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Google delays ban on Chrome third-party trackers its makes billions from

Google has announced it is pushing back a long-promised ban on third-party tracking cookies within its Chrome browser.

Tests of the company’s Privacy Sandbox, which aims to provide privacy-friendly alternatives to the third-party cookies, will continue until the end of 2023. The initiative was first announced in 2019.

That means the tech, which is designed to follow users around the internet in order to serve them with more personalised ads, will be supported by Chrome until at least mid-2024, before the Privacy Sandbox API launches in full.

Considering Google’s rivals – Mozilla’s Firefox browser and Apple’s Safari – have both been blocking these invasive trackers from advertisers for quite some time, it’s not the best look for the ad-focused company.

By the same token, the company needs an alternative to the technology, which helps to generate some of the hundreds of billions of dollars per year in advertising revenue.

One such solution currently in testing is the Topics API which will “enable interest-based advertising, without having to resort to tracking the sites a user visits.”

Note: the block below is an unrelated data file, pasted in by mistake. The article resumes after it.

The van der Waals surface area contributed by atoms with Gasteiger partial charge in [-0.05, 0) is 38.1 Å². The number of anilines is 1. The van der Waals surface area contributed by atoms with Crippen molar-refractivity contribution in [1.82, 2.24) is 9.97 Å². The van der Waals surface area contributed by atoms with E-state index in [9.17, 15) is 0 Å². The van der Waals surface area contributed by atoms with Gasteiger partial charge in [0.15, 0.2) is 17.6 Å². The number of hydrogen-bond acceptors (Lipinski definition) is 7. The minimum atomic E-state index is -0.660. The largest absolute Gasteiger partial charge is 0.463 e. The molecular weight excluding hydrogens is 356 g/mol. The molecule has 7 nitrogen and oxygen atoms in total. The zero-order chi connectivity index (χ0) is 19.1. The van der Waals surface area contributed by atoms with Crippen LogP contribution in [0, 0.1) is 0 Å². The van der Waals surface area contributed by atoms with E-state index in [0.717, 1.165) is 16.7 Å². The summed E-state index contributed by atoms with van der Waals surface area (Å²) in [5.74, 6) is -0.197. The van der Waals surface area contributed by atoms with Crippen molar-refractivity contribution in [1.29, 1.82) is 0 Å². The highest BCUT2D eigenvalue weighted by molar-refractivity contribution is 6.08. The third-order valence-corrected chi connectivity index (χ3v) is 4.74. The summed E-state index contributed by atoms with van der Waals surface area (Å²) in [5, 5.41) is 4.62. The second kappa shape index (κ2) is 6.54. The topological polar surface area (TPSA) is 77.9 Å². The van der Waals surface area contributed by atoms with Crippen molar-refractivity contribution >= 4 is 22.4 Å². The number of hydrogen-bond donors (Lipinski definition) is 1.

Part of Google’s efforts are centred on aligning with the UK’s Competition and Markets Authority (CMA) regulations on tracking.

In a blog post today, the company wrote: “The most consistent feedback we’ve received is the need for more time to evaluate and test the new Privacy Sandbox technologies before deprecating third-party cookies in Chrome.

“This feedback aligns with our commitment to the CMA to ensure that the Privacy Sandbox provides effective, privacy-preserving technologies and the industry has sufficient time to adopt these new solutions. This deliberate approach to transitioning from third-party cookies ensures that the web can continue to thrive, without relying on cross-site tracking identifiers or covert techniques like fingerprinting.”

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